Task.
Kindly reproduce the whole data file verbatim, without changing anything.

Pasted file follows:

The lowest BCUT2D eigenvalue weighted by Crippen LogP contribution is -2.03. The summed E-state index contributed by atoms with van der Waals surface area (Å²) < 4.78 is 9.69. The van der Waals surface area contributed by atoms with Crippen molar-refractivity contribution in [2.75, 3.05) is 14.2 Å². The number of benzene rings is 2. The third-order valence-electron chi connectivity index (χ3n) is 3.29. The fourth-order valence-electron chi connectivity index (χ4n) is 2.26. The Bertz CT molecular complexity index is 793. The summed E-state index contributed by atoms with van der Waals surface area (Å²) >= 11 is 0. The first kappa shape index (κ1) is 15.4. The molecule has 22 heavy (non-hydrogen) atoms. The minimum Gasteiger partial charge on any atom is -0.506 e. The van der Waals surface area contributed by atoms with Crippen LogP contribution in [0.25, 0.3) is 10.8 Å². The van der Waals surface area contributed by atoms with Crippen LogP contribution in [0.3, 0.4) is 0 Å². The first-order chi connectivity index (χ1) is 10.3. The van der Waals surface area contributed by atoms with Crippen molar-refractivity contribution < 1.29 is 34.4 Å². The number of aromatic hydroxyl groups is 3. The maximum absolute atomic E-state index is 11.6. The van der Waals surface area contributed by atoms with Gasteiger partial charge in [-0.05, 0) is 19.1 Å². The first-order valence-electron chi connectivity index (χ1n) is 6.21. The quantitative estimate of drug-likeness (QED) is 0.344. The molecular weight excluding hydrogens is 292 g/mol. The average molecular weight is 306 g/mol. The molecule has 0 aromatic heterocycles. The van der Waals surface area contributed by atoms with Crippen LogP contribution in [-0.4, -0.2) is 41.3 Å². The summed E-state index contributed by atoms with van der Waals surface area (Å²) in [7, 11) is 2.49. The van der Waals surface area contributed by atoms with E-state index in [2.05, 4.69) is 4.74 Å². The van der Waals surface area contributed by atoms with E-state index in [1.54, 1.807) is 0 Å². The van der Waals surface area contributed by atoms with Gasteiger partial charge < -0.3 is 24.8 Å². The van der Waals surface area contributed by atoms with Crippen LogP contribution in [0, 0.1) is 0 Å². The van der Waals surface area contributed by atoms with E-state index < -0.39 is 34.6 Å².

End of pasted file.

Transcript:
The lowest BCUT2D eigenvalue weighted by Crippen LogP contribution is -2.03. The summed E-state index contributed by atoms with van der Waals surface area (Å²) < 4.78 is 9.69. The van der Waals surface area contributed by atoms with Crippen molar-refractivity contribution in [2.75, 3.05) is 14.2 Å². The number of benzene rings is 2. The third-order valence-electron chi connectivity index (χ3n) is 3.29. The fourth-order valence-electron chi connectivity index (χ4n) is 2.26. The Bertz CT molecular complexity index is 793. The summed E-state index contributed by atoms with van der Waals surface area (Å²) >= 11 is 0. The first kappa shape index (κ1) is 15.4. The molecule has 22 heavy (non-hydrogen) atoms. The minimum Gasteiger partial charge on any atom is -0.506 e. The van der Waals surface area contributed by atoms with Crippen LogP contribution in [0.25, 0.3) is 10.8 Å². The van der Waals surface area contributed by atoms with Crippen LogP contribution in [0.3, 0.4) is 0 Å². The first-order chi connectivity index (χ1) is 10.3. The van der Waals surface area contributed by atoms with Crippen molar-refractivity contribution < 1.29 is 34.4 Å². The number of aromatic hydroxyl groups is 3. The maximum absolute atomic E-state index is 11.6. The van der Waals surface area contributed by atoms with Gasteiger partial charge in [-0.05, 0) is 19.1 Å². The first-order valence-electron chi connectivity index (χ1n) is 6.21. The quantitative estimate of drug-likeness (QED) is 0.344. The molecular weight excluding hydrogens is 292 g/mol. The average molecular weight is 306 g/mol. The molecule has 0 aromatic heterocycles. The van der Waals surface area contributed by atoms with Crippen LogP contribution in [-0.4, -0.2) is 41.3 Å². The summed E-state index contributed by atoms with van der Waals surface area (Å²) in [7, 11) is 2.49. The van der Waals surface area contributed by atoms with E-state index in [2.05, 4.69) is 4.74 Å². The van der Waals surface area contributed by atoms with E-state index in [1.54, 1.807) is 0 Å². The van der Waals surface area contributed by atoms with Gasteiger partial charge < -0.3 is 24.8 Å². The van der Waals surface area contributed by atoms with Crippen LogP contribution in [0, 0.1) is 0 Å². The van der Waals surface area contributed by atoms with E-state index < -0.39 is 34.6 Å².